Disappointed But Not Defeated—Microbicides Advocates Considering the Future

Manju Chatani-Gadi is an AVAC staff member.

Disappointed but not defeated – reflected the mood of many microbicides advocates at the recently concluded AVAC 2015 Partners Forum. At CROI 2015, results were announced from the FACTS 001 study that involved over 2000 mostly young women in South Africa. It found no effect for vaginal tenofovir gel overall in the trial. A month later, at the Partners Forum, many long-time microbicides advocates were still smarting from the results – having put a lot of heart and work into preparing for the results and hoping for success. In that context, participants in a breakout session to discuss the dapivirine vaginal rings studies were a little cautious in discussing how to best prepare for the trial results.

Earlier discussions at the Forum focused on the importance of advocating for women’s access to oral PrEP as a proven intervention. However, the need for a wide array of tools and options for women remains important and the group gathered for this breakout were also interested in non-systemic options for women like vaginal microbicides.

At the breakout session, an IPM colleague shared updates on the ASPIRE (MTN 020) and the RING (IPM 027) studies, reviewed the timeline for study results and plans for follow on trials. Both trials are studying a vaginal ring containing the antiretroviral drug dapivirine that is designed to be inserted into the vagina and remain there for roughly a month. Together, the two ongoing efficacy trials have enrolled over 4500 participants in Malawi, South Africa, Uganda and Zimbabwe. Results are expected in late 2015 or early 2016.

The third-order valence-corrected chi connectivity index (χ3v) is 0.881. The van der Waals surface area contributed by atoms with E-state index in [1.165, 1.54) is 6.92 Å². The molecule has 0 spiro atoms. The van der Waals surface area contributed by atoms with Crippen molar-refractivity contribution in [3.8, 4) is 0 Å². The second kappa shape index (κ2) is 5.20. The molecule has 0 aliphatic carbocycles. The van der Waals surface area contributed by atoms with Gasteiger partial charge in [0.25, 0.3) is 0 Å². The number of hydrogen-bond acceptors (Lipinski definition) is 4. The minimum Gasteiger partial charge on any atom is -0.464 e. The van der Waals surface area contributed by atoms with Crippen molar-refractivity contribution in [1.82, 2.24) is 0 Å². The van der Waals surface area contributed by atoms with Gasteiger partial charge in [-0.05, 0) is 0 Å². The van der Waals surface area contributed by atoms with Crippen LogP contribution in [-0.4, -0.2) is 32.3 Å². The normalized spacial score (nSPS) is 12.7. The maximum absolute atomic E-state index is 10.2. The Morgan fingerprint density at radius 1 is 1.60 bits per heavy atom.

The research teams are planning for success, actively engaging regulators in each country as well as at the global level to discuss the timeline and requirements for licensure, should the results be positive. There are also plans for open-label extension trials to provide former study participants access to the dapivirine ring while it is undergoing regulatory review.

The open-label trials are still research studies that would seek to understand more about the safety and women’s use of the ring, issues important for broader implementation of the ring should it be approved. IPM is also collaborating with key partners to help ensure the ring would then be made available to women in developing countries at a low cost and as soon as possible. The earliest possible regulatory decision would be in 2017 or 2018.

Some participants at the breakout session were interested to know what kinds of adherence measures were being used in the Ring studies. Previous microbicide and PrEP trials – including FACTS 001, VOICE and FEM-PrEP – reported difficulties in participants adhering to trial dosing regimens. They were curious if the Ring study teams were talking to other researchers to learn about how to address adherence issues found in earlier trials. Several participants were concerned on what it would mean for the field if the ring trials did not show positive results, and a few talked about fatigue to disappointing results.

There was animated discussion about whose role it was to prepare for results with policy makers, media and community groups. “Are we doing the work of the trial teams?” one participant asked, “Why aren’t they preparing better?”, “Are we giving false hope?”, and “What if it doesn’t work?” One view that helped to rally the room is that advocates need to be poised to respond to the results – if positive, to advocate for quick passage to licensure and then into the hands of those who most need prevention tools; and if not – to ensure the urgent need for more tools for women does not fall off the radar.